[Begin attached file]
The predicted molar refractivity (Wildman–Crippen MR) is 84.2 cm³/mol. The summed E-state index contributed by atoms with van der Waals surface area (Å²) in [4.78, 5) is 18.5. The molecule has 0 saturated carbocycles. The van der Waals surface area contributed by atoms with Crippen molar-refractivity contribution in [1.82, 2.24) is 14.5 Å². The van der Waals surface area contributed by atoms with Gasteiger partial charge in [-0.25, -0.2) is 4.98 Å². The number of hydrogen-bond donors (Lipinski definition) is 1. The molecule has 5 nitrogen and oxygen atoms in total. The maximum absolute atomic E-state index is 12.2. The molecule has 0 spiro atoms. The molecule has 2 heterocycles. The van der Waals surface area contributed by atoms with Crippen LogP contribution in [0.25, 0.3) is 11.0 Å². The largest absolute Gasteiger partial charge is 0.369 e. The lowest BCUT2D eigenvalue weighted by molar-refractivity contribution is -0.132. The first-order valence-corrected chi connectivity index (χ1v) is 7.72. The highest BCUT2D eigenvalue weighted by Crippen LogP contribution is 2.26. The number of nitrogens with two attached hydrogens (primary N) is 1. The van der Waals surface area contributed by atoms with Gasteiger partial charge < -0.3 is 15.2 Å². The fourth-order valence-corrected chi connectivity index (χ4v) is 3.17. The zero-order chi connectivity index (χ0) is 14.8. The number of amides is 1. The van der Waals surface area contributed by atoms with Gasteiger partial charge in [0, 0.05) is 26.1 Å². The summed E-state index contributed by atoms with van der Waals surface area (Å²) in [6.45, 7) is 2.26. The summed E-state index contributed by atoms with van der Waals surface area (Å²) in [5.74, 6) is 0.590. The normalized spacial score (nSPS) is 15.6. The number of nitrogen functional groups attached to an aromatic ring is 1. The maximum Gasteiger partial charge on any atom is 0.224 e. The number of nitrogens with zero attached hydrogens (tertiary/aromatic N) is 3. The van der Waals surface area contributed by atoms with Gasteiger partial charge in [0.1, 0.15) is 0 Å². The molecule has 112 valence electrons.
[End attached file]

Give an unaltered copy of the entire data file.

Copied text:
The predicted molar refractivity (Wildman–Crippen MR) is 84.2 cm³/mol. The summed E-state index contributed by atoms with van der Waals surface area (Å²) in [4.78, 5) is 18.5. The molecule has 0 saturated carbocycles. The van der Waals surface area contributed by atoms with Crippen molar-refractivity contribution in [1.82, 2.24) is 14.5 Å². The van der Waals surface area contributed by atoms with Gasteiger partial charge in [-0.25, -0.2) is 4.98 Å². The number of hydrogen-bond donors (Lipinski definition) is 1. The molecule has 5 nitrogen and oxygen atoms in total. The maximum absolute atomic E-state index is 12.2. The molecule has 0 spiro atoms. The molecule has 2 heterocycles. The van der Waals surface area contributed by atoms with Crippen LogP contribution in [0.25, 0.3) is 11.0 Å². The largest absolute Gasteiger partial charge is 0.369 e. The lowest BCUT2D eigenvalue weighted by molar-refractivity contribution is -0.132. The first-order valence-corrected chi connectivity index (χ1v) is 7.72. The highest BCUT2D eigenvalue weighted by Crippen LogP contribution is 2.26. The number of nitrogens with two attached hydrogens (primary N) is 1. The van der Waals surface area contributed by atoms with Gasteiger partial charge < -0.3 is 15.2 Å². The fourth-order valence-corrected chi connectivity index (χ4v) is 3.17. The zero-order chi connectivity index (χ0) is 14.8. The number of amides is 1. The van der Waals surface area contributed by atoms with Gasteiger partial charge in [0, 0.05) is 26.1 Å². The summed E-state index contributed by atoms with van der Waals surface area (Å²) in [6.45, 7) is 2.26. The summed E-state index contributed by atoms with van der Waals surface area (Å²) in [5.74, 6) is 0.590. The normalized spacial score (nSPS) is 15.6. The number of nitrogen functional groups attached to an aromatic ring is 1. The maximum Gasteiger partial charge on any atom is 0.224 e. The number of nitrogens with zero attached hydrogens (tertiary/aromatic N) is 3. The van der Waals surface area contributed by atoms with Gasteiger partial charge in [0.1, 0.15) is 0 Å². The molecule has 112 valence electrons.